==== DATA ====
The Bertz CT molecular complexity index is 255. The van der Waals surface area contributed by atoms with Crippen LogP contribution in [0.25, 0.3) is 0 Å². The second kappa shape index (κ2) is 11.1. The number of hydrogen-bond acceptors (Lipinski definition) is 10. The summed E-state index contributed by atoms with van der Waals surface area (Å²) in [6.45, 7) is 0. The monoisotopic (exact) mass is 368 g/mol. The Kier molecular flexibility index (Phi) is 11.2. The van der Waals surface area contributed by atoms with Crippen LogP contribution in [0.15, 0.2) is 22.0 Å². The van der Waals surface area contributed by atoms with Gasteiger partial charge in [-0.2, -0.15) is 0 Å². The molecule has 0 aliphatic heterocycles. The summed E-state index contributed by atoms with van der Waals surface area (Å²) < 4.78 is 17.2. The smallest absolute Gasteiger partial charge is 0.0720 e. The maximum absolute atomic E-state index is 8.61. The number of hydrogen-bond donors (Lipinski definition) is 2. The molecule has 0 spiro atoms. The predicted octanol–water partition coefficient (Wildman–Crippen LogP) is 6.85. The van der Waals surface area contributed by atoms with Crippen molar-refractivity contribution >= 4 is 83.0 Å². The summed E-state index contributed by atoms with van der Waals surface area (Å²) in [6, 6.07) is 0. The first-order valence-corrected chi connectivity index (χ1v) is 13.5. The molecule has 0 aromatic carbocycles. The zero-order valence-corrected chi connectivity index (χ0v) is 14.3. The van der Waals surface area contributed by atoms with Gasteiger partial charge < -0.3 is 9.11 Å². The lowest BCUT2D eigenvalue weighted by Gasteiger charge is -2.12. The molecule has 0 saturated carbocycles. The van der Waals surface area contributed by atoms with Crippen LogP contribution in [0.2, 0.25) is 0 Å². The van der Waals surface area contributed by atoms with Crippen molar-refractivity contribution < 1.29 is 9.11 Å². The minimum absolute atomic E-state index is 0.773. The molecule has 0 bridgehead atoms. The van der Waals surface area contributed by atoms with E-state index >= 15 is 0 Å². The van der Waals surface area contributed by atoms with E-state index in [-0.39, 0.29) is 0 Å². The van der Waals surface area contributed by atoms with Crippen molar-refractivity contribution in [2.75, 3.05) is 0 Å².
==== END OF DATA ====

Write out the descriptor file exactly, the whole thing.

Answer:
The Bertz CT molecular complexity index is 255. The van der Waals surface area contributed by atoms with Crippen LogP contribution in [0.25, 0.3) is 0 Å². The second kappa shape index (κ2) is 11.1. The number of hydrogen-bond acceptors (Lipinski definition) is 10. The summed E-state index contributed by atoms with van der Waals surface area (Å²) in [6.45, 7) is 0. The monoisotopic (exact) mass is 368 g/mol. The Kier molecular flexibility index (Phi) is 11.2. The van der Waals surface area contributed by atoms with Crippen LogP contribution in [0.15, 0.2) is 22.0 Å². The van der Waals surface area contributed by atoms with Gasteiger partial charge in [-0.2, -0.15) is 0 Å². The molecule has 0 aliphatic heterocycles. The summed E-state index contributed by atoms with van der Waals surface area (Å²) < 4.78 is 17.2. The smallest absolute Gasteiger partial charge is 0.0720 e. The maximum absolute atomic E-state index is 8.61. The number of hydrogen-bond donors (Lipinski definition) is 2. The molecule has 0 spiro atoms. The predicted octanol–water partition coefficient (Wildman–Crippen LogP) is 6.85. The van der Waals surface area contributed by atoms with Crippen molar-refractivity contribution >= 4 is 83.0 Å². The summed E-state index contributed by atoms with van der Waals surface area (Å²) in [6, 6.07) is 0. The first-order valence-corrected chi connectivity index (χ1v) is 13.5. The molecule has 0 aromatic carbocycles. The zero-order valence-corrected chi connectivity index (χ0v) is 14.3. The van der Waals surface area contributed by atoms with Gasteiger partial charge < -0.3 is 9.11 Å². The lowest BCUT2D eigenvalue weighted by Gasteiger charge is -2.12. The molecule has 0 saturated carbocycles. The van der Waals surface area contributed by atoms with Crippen LogP contribution in [0.2, 0.25) is 0 Å². The van der Waals surface area contributed by atoms with Crippen molar-refractivity contribution < 1.29 is 9.11 Å². The minimum absolute atomic E-state index is 0.773. The molecule has 0 bridgehead atoms. The van der Waals surface area contributed by atoms with E-state index >= 15 is 0 Å². The van der Waals surface area contributed by atoms with E-state index in [-0.39, 0.29) is 0 Å². The van der Waals surface area contributed by atoms with Crippen molar-refractivity contribution in [2.75, 3.05) is 0 Å².